Castlecary Disaster

Colin Hope

Colin Hope, who cycled in heavy snow to the aftermath of the Castlecary Disaster (10th of December 1937), writes ...

Imagine if you will almost 70 years ago ... and you decide.

Castlecary: A Glasgow - Edinburgh Push-Pull service clatters across Castlcary viaduct in August 1988 with the houses of the village standing amongst the trees below. View from the South East. Brian Forbes /08/1988

You will go from north east Fife to meet your fiancee in Cardross. You board a train in Dundee with a small black engine (a D31 4-4-0 named after Scott novels with four suburban coaches - modern with steel frames, bogies and ends but wooden bodies). The train consisted of a brake 3rd (at that time 2nd class had disappeared), a 3rd class eight compartment coach (only two compartments non smoking!) and in addition there was a composite coach with three 1st Class compartments, one non smoking with corridor leading to lavatory and on the other side four 3rd class compartments with corridor on opposite side leading to loo.

Now the journey from Dundee to Glasgow Queen Sttreet was via Kinross, Inverkeithing, the Forth Bridge, Dalmeny and then right for the line to join up with the main Edinburgh and Glasgow line. After it joined this line it had to get a move on and was due into Glasgow Queen Street before the crack Express from Edinburgh Waverley departing 16.00 calling at Haymarket and due Glasgow at 16.58.

On this train you could have pot of tea and toasted Bath Bun butter and jam for a modest 1/6 one shilling and sixpence if you were travelling first or even a stronger refreshment. There was the brake van and four compartments with corridor. Then a coach with full corridor and seven compartments (all first 1st Class and crowded with Glasgow businessmen having completed their day's missionary work in the east and anxious to get back home - they were keen to get out quickly at Queen Street). They may also have been keen to get to the restaurant car which came next then a further four 3rd class corridor compartment coaches and the four compartment corridor rake with the Guard.

The engine was a shiny green A3, "Grand Parade", and lived up to its racing ancestors. In spite of snow falling it charged on at 60+ past Falkirk High, to nearly Castlecary - the outer home was at green but the distant below the post was weighed down by snow and didn't show danger or clear. The crew of the Dundee train were having similar problems with the signals all lower quadrant and not going up to indicate clear line. Castlecary signal box had belled Dullatur East box (the next one west) "train out of section" and acknowledged. The signalman at Castlecary pulled his outer home to clear, but not the distant, but could stop the express at the outer home on the west side, but of course expected to have the all clear that the Dundee train had cleared Dullatur east box.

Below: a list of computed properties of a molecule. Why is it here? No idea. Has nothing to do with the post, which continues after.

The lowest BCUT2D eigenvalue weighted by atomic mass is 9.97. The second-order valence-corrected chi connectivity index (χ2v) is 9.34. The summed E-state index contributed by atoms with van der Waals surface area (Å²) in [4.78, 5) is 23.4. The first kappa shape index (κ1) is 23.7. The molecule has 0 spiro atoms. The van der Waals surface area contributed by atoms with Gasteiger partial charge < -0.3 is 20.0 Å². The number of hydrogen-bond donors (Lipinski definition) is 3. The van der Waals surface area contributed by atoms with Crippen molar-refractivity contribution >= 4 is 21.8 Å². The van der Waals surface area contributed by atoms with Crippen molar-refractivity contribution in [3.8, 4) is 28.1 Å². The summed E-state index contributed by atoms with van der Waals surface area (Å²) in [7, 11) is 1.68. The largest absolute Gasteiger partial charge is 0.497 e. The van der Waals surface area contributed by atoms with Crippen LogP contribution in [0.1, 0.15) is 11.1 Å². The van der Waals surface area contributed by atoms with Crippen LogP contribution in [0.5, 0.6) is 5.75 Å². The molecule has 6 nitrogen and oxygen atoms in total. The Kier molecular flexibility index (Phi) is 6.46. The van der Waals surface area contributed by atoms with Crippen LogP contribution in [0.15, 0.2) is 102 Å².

The Dundee driver decided to set back into the Castlecary section to check the signal - quite illegal. Meanwhile it was snowing hard but the express driver drove blissfully on and hit the Dundee train just short of Caslecary outer home at speed.

The express engine was thrown over to the right past a siding for unloading cattle and onto the embankment on the north side; the next four coaches slewed at various angles.

The Dundee train was even worse; really only twisted steel chassis seven bogies all over the place and matchwood and our friend in the 1st class compartment never did get to see his Fiancee in Cardross as he and another 36 on both trains were killed.

Accidents happen. Who really was to blame - the snow, the signals being lower quadrant, the Dundee driver, or the express driver or a bit of all?

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